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“This we know: the earth does not belong to man; man belongs to the earth. Man did not weave the web of life; he is merely a strand in it. Whatever he does to the web, he does to himself.” — Chief Seattle, 1854
On January 31, the Department of State issued its environmental assessment of TransCanada’s proposed Keystone XL (KXL) pipeline. If built, the KXL will transport petroleum from Canada’s Alberta tar sands to a neighborhood near you. At least that’s the hype. The safe bet is that the oil will be sold to the highest bidder…
A recent article in the Journal of Wine Economics by Duquesne University Economics Department associate professor Pavel A. Yakovlev and graduate student Walter P. Guessford offers research findings so obviously pleasing to conservatives that you might wonder whether they were perpetrating a hoax. What their findings show is a positive relationship between measures of the ideological liberalism of a state and measures of how much alcohol was consumed in a state for the years between 1967 and 2010.
something is wrong
The state of the Union is crap. 20% of the country is doing OK. 1% is doing fantastically. 0.001% is doing so well it’s criminal, literally. They don’t own everything yet but they do own all the politicians, judges, regulators, academics, and reporters. So they’re getting there. The other 80%, the rubes, the muppets, the serfs, are mired in an undeclared, ongoing depression. 50 years on I can safely state that the War on Poverty has been won. The poor have been defeated, the middle class conquered.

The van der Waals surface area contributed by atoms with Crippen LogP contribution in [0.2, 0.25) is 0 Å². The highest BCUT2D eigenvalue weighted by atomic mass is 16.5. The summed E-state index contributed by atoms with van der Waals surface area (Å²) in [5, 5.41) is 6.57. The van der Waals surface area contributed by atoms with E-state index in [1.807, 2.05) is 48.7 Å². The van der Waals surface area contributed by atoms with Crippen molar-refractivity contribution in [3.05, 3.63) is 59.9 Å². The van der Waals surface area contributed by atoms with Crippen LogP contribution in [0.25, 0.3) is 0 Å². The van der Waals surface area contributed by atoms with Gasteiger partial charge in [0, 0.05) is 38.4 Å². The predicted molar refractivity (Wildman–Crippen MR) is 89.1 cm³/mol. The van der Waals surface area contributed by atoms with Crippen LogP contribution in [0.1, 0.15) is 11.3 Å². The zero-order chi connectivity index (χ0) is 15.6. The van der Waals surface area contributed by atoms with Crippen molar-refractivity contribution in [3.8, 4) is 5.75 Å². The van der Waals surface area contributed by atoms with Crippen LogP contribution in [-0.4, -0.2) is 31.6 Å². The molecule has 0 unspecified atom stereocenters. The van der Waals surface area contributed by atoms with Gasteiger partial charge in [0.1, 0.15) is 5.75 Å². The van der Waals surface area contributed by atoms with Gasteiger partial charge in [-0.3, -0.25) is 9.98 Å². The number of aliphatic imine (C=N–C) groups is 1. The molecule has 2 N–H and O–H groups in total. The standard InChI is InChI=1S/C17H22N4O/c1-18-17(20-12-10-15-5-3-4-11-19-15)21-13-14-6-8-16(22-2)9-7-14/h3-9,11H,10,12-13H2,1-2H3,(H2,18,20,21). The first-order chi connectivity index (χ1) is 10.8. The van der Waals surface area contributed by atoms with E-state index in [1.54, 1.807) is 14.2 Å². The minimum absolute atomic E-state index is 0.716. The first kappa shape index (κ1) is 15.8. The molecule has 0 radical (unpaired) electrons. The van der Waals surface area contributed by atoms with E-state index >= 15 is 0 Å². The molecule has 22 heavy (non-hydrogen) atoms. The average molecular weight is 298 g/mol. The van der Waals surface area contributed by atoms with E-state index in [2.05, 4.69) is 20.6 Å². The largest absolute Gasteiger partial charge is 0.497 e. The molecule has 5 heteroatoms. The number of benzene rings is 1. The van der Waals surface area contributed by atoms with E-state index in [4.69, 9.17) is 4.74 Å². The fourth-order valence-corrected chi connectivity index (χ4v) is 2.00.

in the same boat
In electoral politics, the establishment point of view attracts hefty campaign contributions from the, well, establishment. Conversely, and obviously, anti-establishment points of view do not. Establishment comes in suit and tie, as if to declare the area off-limits to the imagination, though politicians of the female variety, apparently for reasons of their traditional, established, status as decorative objects, are granted some leeway here, a dab of color there. Otherwise, no suit and tie?
physician heal thyself!
When I was in college, the hippie kingdom railed against the hated Military-Industrial Complex. The MIC, they felt sure, was more than happy to wage war in Vietnam and rake in beaucoups of money. Making bombs to make a buck. Oh the outrage. Well where are hippies when you need them?
Today we have another MIC wreaking havoc on us: the Medical-Insurance Complex.
The tipping point of the 2012 presidential election may have been the unauthorized release of Mitt Romney’s “47 percent” speech. Preaching to a closed and select group of the well-heeled, Romney complained that 47 percent of Americans “are dependent upon government,” “believe that they are victims,” “believe that government has a responsibility to care for them,” “believe that they are entitled to health care, to food, to housing,” and, perhaps worst of all, “pay no income tax.”
“When fascism comes to America it will be carrying a cross and wrapped in the flag.” — attributed to Sinclair Lewis
Dr. Danny Pruett, my dad, passed away peacefully on January 4, his three grown children by his side. He was 90 and had willed himself back from the brink so many times that we began to think him invincible: heart attacks, bypass surgery, hips replacements, ruptured diverticulum and esophagus, multiple abdominal and back surgeries, atrial fibrillation, and more.
anti-families with children
What do Johnny and Saxby and Lindsey have in common with the ladies from New Hampshire and Maine, Kelly and Susan? The U.S. Senators, Isakson, Chambliss and Graham, along with a handful of others, couldn’t wait to gum up the longterm unemployment compensation legislation, so they attached themselves to number one amender, Senator Ayotte.
our general welfare